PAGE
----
The Diary of Anne Frank is one of the most famous and haunting stories to emerge from the 20th Century. The memoirs of this young Jewish girl, forced to hide for nearly two years to escape Nazi persecution, are an essential part of how we remember one of the darkest periods of our human history. Wendy Kesselman’s adaptation of the original, Pulitzer Prize award-winning script by Goodrich and Hackett draws from previously unpublished parts of Anne Frank’s real-life diary, allowing the audience to experience Anne in a way that breathes life into this passionate, complex young woman, allowing us to share her relatable experience of adolescence as a familiarly modern teenager.
1989-1990 Season The Glass Menagerie is a memory play by Tennessee Williams that premiered in 1944 and catapulted Williams from obscurity to fame. The play has strong autobiographical elements, featuring characters based on its author, his histrionic mother, and his … Continued
Meet George and Maggie Antrobus of Excelsior, New Jersey, a suburban, commuter-town couple (married for 5,000 years), who bear more than a casual resemblance to that first husband and wife, Adam and Eve: the two Antrobus children, Gladys (perfect in every way, of course) and Henry (who likes to throw rocks and was formerly known as Cain); and their garrulous maid, Sabina (the eternal seductress), who takes it upon herself to break out of character and interrupt the course of the drama at every opportunity (“I don’t understand a word of this play!”).
In a townhouse in the Beacon Hill area of Boston, an elderly couple, Fanny (in her 60s) and Gardner (in his 70s) Church, are packing. They are moving to a beach home on Cape Cod. Gardner is a poet and Fanny is from a “fine old family.” Their daughter Margaret (Mags), an artist who lives in New York, has arrived to help them pack and paint their portrait. Over the course of several days, Mags sees her role in the parent-child relationship changing. Gardner is having memory problems and has become frail, and in his frustration, recites the poetry of William Butler Yeats and Robert Frost, among others. Mags finishes the portrait of her parents, in the style of Renoir. Her parents are able to see her talent, and enjoy being in a “Renoir” party as they dance a waltz.
How far would a man go to protect his family, his interests, and his legacy? Joe Keller, the patriarch in All My Sons, desperately wants to secure and maintain the financial security and legacy he spent so many years building, ready to hand it down to his surviving son Chris. At the same time, Joe’s wife Kate is still waiting for their eldest son Larry to return from war, determined that he is alive and will marry the former girl-next-door, Ann –the daughter of Joe’s former business partner who is sitting in prison, punished for Joe’s crimes. To complicate this family drama, Chris and Ann are in love and want to get married. In All My Sons, Arthur Miller creates a post-war American family in a tragic downfall of lies, greed, love, and loss, and demands its audience examine their own social responsibilities to all the sons of American wars.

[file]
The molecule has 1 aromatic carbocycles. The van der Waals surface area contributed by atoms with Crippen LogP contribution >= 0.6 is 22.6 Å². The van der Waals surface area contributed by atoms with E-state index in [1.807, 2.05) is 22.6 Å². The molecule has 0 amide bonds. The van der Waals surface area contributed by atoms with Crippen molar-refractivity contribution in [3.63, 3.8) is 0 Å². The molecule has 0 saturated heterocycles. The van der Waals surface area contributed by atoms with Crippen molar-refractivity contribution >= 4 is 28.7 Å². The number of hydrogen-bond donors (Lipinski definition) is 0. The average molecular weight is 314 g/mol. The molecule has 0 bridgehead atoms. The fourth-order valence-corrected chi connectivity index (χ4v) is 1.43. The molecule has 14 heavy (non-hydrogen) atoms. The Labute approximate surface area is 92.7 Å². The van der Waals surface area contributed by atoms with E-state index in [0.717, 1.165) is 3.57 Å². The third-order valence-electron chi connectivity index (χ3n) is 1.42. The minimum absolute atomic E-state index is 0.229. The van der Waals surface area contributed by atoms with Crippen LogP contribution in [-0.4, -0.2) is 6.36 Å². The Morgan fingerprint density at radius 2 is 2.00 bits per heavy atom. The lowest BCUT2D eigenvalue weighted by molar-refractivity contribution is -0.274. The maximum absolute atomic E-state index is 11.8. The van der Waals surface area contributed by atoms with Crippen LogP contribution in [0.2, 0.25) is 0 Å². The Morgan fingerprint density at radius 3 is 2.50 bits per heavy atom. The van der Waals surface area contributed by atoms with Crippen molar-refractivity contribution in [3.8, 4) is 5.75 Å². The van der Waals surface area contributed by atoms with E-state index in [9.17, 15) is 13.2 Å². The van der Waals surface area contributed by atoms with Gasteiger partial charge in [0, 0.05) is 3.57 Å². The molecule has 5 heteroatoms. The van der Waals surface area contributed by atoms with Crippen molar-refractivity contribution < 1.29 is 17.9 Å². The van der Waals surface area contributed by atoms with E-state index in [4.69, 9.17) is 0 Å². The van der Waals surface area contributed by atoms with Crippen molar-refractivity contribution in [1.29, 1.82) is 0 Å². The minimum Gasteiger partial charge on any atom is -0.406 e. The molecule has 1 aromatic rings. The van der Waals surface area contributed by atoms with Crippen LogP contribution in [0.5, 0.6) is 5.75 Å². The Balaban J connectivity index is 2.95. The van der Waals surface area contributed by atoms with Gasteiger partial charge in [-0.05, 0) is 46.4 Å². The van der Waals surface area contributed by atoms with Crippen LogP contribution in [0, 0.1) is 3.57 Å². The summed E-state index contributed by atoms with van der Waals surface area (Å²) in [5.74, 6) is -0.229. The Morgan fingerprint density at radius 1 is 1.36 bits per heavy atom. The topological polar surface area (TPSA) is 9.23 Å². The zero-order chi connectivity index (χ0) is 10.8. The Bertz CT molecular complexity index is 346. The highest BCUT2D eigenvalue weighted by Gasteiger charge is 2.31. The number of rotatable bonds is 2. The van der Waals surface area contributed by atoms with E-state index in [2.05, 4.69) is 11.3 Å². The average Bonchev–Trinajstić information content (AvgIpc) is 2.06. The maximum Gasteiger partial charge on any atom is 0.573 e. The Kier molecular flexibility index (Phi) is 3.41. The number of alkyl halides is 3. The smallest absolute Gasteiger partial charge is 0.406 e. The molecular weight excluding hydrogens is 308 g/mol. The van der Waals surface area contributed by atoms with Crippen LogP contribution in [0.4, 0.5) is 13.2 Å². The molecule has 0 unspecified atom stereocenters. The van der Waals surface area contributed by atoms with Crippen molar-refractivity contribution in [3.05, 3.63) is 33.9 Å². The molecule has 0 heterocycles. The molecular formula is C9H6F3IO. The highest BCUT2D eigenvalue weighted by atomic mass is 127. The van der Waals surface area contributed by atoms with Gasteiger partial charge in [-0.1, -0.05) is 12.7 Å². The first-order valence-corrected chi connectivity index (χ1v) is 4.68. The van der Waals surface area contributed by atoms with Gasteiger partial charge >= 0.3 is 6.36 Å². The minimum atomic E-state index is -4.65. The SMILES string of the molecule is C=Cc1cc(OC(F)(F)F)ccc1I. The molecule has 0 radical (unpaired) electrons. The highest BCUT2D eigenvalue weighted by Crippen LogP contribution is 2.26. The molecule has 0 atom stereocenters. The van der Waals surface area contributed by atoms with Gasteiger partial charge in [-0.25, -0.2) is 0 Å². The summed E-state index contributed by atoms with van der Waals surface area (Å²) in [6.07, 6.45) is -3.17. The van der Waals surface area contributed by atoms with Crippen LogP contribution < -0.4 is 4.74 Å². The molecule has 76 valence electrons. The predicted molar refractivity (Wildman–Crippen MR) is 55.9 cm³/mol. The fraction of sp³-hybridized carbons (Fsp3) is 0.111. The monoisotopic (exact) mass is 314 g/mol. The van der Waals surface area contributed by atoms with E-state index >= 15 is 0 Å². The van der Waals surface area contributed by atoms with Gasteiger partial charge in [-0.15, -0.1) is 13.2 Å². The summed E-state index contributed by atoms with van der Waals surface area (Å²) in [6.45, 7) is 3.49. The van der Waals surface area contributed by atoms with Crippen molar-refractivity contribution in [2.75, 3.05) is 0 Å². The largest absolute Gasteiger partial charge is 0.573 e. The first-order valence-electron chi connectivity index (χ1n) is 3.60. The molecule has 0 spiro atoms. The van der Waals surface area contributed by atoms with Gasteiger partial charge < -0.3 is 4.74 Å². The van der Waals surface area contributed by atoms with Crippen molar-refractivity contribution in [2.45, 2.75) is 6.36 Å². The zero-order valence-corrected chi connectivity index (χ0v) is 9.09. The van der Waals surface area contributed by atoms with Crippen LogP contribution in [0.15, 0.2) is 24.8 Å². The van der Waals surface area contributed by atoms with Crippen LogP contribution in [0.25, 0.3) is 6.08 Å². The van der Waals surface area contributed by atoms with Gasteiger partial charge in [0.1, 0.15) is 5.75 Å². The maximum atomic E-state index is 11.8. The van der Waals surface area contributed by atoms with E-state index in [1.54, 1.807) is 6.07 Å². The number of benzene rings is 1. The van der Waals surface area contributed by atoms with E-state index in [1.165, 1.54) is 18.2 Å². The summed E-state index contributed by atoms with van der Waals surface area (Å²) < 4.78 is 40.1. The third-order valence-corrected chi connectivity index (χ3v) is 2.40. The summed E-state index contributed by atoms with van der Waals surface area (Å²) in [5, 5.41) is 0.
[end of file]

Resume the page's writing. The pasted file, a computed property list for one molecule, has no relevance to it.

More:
Three-time Pulitzer Prize-winning author Thornton Wilder began his storied career as a novelist before branching out to short stories, screenplays, and dramatic works. At first glance, his play Our Town appears to be a simple, innocuous portrait of life in the small New Hampshire town of Grover’s Corners. But as time passes in the three acts—an ordinary day, a wedding, a death—the play builds to a soaring exploration of human existence: its boundless trials, joys, questions, certainties. This play “is one of the great democratic products of American literature. It gives you the sense that the same profound and horrible truths hold true whether you’re a sophisticate in Paris or a farmer in Grover’s Corners” (acclaimed writer Tom Perrotta in the Atlantic).
The play is set in the dining room of a typical well-to-do household, the place where the family assembled daily for breakfast and dinner and for any and all special occasions. The action is a mosaic of interrelated scenes—some funny, some touching, some rueful—which, taken together, create an in-depth portrait of a vanishing species: the upper-middle-class WASP